The Top 10 Modern Doctor Who Episodes

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10. The Girl in the Fireplace

Written by Steven Moffat 

The_Girl_in_the_Fireplace

“Who the hell are you?”

“I’m the Doctor. And I just snogged Madame de Pompadour!”

The first of many Steven Moffat episodes on this list – whatever issues I and other fans have had with some of his recent output, Moffat is undeniably the revived show’s best and most significant writer – “The Girl in the Fireplace” is one of those episodes that solidified and defined my Doctor Who fandom. Years later, the hour still holds up, even if the central narrative conceit – the Doctor forms a deep relationship with a young woman over the course of her entire life, which only takes an hour or two for him as he keeps returning to her at inadvertently long time intervals – would be repurposed and reimagined as the origin story for Eleventh Doctor companion Amy Pond (with scenes from the episode readapted wholesale in Amy’s introduction, “The Eleventh Hour”). You can look at it as Moffat plagiarizing himself if you like, or you can simply recognize, as Moffat likely did, that since “The Girl in the Fireplace” is such a wonderful encapsulated entity, its foundations practically beg to be extended and reapplied in a new and different context. The fact that Moffat built the show’s single best run to date – Series 5 – from a concept introduced here does not suggest creative lethargy, but merely reinforces what a great, if occasionally messy, episode “The Girl in the Fireplace” really is.

To me, it is the ultimate Tenth Doctor story, and the one I always think back to when personally defining David Tennant’s run on the show. The Tenth Doctor was, after all, a hopeless romantic at heart, a horribly lonely, deeply damaged man who longed for emotional connection, and inevitably found himself doomed to isolation in the end. Russell T. Davies and company did not always manifest these ideas in the most graceful contexts – the Doctor/Rose romance never worked for me – but in this episode, Moffat really understood how to fuse the history of the Doctor with the romantic particulars of his tenth incarnation, and combined with Tennant’s spectacular performance, this is the hour where the character truly, definitively clicked into place.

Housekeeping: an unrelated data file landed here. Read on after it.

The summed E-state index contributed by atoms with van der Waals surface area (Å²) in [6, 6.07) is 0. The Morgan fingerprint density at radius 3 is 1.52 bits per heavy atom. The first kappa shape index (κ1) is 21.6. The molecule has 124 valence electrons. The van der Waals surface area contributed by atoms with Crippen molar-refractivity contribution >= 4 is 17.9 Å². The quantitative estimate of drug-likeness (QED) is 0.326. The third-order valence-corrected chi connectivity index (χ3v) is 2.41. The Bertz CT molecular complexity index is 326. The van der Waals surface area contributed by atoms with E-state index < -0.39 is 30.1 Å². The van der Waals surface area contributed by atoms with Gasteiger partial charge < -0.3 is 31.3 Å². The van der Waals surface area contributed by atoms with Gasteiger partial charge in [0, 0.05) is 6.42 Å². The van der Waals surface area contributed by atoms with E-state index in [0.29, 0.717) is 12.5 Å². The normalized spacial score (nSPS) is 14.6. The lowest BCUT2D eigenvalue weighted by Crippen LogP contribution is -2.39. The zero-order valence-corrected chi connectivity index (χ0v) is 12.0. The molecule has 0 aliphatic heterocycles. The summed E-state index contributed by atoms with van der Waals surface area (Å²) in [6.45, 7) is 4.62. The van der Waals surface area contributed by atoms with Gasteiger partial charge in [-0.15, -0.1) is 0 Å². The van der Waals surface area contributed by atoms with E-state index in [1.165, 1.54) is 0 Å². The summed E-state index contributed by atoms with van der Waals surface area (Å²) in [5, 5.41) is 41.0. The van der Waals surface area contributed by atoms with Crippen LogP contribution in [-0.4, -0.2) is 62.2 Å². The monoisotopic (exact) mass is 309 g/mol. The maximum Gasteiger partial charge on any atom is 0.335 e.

Watching Tennant go through a wide gauntlet of emotional reactions during his short time with Madame du Pompadour – joy, melancholy, fear, humility, and intensely self-aware heroism – speaks not only to the character’s deep and abiding love of culture and history (something that really distinguishes the Tenth Doctor from his modern counterparts), but also his intense desire to be with someone who understands him, who is worldly and damaged and outcast in at least some of the same ways he is. I don’t know if we can call what he and Reinette have a ‘romance,’ but the encounter touches him deeply, and for a Doctor that so often seemed to be bursting with youth (in contrast to Matt Smith, who intentionally underlines the age of the character), the pained longing Tennant displays in his exchanges with Reinette powerfully reinforces how long this extraordinary man has lived.

Beyond all that, “The Girl in the Fireplace” is just a cracking good story, undercooked at times – too many big ideas to comfortably fit in one episode – but obscenely entertaining for the most part, with creative villains, an expert sense of pace, a remarkable guest turn from Sophia Myles, and most importantly, Tennant in absolute top form, touching upon every last strength, tic, or bit of comedic prowess he is remembered for. I don’t believe this is the best Tenth Doctor episode overall, but it is the first one I jump to when thinking about the character; the work Tennant and Moffat do here defines this incarnation for me, and that speaks volumes about what a powerful, lasting impact this episode leaves.

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